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Samsung’s QD-OLED: What is this type of display technology, and how does it work?

Over the years, we have seen many types of screen technologies that have been Fascinating, from the LCDs and OLEDs to QLEDs and, lately, the QD-OLED. The QD-QLED technology from Samsung was first presented at the CES 2022 event. What is the purpose of the QD-OLED, though? What distinguishes it from regular” OLEDs? Will we find out in this piece?

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What is QD-OLED, and how does it work?

Samsung Display invented the QD-OLED (Quantum Dot-OLED) technology. It, like LG Display, is a Samsung Group subsidiary. Each pixel, like the OLED you’re familiar with, emits its light, allowing for potentially unlimited contrast. We also have additional benefits, such as a broad viewing angle and a quick reaction time.

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As a result, these panels may generate light without needing an external light source, which is required by LCD panels. Organic diodes, semiconductor electrical components that enable and regulate the flow of electric current in a single direction, make this feasible. Organic diodes, unlike conventional diodes, can respond to electrical stimuli by generating light. They’re thought to be self-emitting. Ohh by the way, did I mention that the “QD” in QD-OLED stands for Quantum Dot

What makes QD-OLED different from other Technologies?

LG Display’s OLED panels are W-OLED, meaning the light generated by each self-emitting cell is white. LG’s technique is based on a patent obtained from Kodak in 1987. The issue with OLED RGB technology is that the blue pixel has a limited lifetime of about 8000 hours, but the red and green pixels have a lifespan of over 100,000 hours. Kodak came up with the notion of using solely white pixels with a filter between them and the slab. Consequently, there are no more blue pixels, and as a result, there are no more early degradations.

As a result, light travels through a filter made up of the primary RGB colours to get the colours red, green and blue. Again, this is a fairly straightforward explanation. Closer actuality, zooming in on an LG OLED TV, for example, reveals a slew of subpixels that have advanced significantly in recent years. However, this did not address the technology’s major flaw: when light from a white pixel goes through an RGB filter, it loses 30 to 40% of its brightness.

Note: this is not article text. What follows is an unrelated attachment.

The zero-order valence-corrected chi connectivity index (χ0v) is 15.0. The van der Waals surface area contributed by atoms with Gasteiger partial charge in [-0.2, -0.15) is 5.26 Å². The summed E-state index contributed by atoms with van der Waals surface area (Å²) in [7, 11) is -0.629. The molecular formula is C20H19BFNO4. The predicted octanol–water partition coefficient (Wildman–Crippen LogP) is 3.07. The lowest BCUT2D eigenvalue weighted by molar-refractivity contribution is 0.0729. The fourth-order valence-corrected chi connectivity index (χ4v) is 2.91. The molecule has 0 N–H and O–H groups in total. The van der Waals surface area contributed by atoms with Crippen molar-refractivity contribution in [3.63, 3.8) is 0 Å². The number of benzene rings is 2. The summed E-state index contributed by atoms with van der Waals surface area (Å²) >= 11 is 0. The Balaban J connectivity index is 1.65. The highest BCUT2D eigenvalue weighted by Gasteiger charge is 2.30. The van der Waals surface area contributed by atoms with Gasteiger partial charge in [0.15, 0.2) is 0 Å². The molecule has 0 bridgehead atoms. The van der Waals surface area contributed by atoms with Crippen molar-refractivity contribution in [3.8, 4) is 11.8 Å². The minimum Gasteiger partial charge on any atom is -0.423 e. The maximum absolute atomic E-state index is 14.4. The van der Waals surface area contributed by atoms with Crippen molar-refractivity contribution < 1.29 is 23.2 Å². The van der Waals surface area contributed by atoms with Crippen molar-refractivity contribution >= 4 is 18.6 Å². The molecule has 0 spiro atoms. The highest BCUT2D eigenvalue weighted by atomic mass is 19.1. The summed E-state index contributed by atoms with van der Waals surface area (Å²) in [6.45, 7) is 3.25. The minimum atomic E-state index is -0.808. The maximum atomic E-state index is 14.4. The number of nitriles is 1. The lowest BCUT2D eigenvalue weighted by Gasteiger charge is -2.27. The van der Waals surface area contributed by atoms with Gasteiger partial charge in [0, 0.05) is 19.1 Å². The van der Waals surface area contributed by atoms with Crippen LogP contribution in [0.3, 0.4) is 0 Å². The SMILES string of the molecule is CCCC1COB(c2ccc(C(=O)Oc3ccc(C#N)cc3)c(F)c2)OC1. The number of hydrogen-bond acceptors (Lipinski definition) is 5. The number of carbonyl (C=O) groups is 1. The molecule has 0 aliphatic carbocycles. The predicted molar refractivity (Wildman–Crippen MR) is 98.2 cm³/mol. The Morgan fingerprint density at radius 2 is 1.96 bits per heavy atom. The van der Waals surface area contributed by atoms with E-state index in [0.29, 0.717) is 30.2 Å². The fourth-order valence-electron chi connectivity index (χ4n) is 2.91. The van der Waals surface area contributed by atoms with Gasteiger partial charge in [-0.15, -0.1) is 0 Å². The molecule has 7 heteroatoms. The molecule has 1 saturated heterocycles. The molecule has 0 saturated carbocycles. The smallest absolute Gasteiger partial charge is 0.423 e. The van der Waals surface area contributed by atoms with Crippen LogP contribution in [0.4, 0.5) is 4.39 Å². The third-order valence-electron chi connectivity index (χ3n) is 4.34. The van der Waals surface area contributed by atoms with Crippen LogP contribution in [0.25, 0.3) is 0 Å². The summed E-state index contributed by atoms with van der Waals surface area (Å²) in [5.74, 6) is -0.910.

W-OLED panels have an issue due to this design: they can’t display bright and colour-saturated components simultaneously since they only receive pure white light.

The QD-OLED solves this problem: since there is no white subpixel to erase the colour, even the brightest pixel of the panel may be shown with the proper colour saturation. In the realm of OLEDs, this is a true revolution. We now have an actual RGB panel in which each pixel is made up entirely of red, green, and blue subpixels, resulting in increased chromatic richness and brightness.

Instead of standard RGB colour filters, the revolutionary QD-OLED panel structure is based on quantum dots. These molecules are activated by light, allowing them to produce diverse hues, notably the three primary colours.

Due to quantum dots, the colour space coverage is potentially better. In addition to the colour saturation in the image’s lighter portions, the colour spectrum particular to the slab will enable colourimetry to be exhibited with the deepest primary colours, allowing for a considerably broader colour spectrum coverage.

As a result, the QD-OLED offers a better colour dispersion, enhancing the excellent viewing angle of previous OLED models while avoiding tint issues when seen at an angle. Because the dynamic range’s lightweight components are brighter, the colors are considerably more prosperous and saturated without seeming fake, and the HDR effect is substantially more substantial.


Screen burns are often cited as a reason for OLED resistance; this is a long-standing issue with organic light-emitting diode (OLED) displays. It has existed for as long as displays have existed and even affected old-fashioned CRT computer screens. However, the brighter the OLEDs are and the longer they are on, the quicker their light intensity fades. A burn-in is OLED pixels that can no longer shine with the same clarity as the pixels around them.

It’s important to note that no technology currently exists that meets all of the requirements for the ideal television. Anyway, let’s return to our QD-OLED. Is it affected by Screen burns? This new screen technology does not intend to solve the issue of Screen burns, particularly as we do not yet have good hindsight.

Samsung has yet to demonstrate the capabilities of its QD-OLED screens. Even though this technology is based on well-known inventions such as quantum dots and OLED, it is still a relatively new screen technology. It will be required to determine if the QD-OLED suffers from early blue pixel deterioration and whether its static picture retention resilience is the same, better, or worse than traditional OLED panels.

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Mathematics and Computer science champ with a passion for Software engineering, Web 3.0, the Metaverse, and Defi. Follow me on all pages using megoptical as my username
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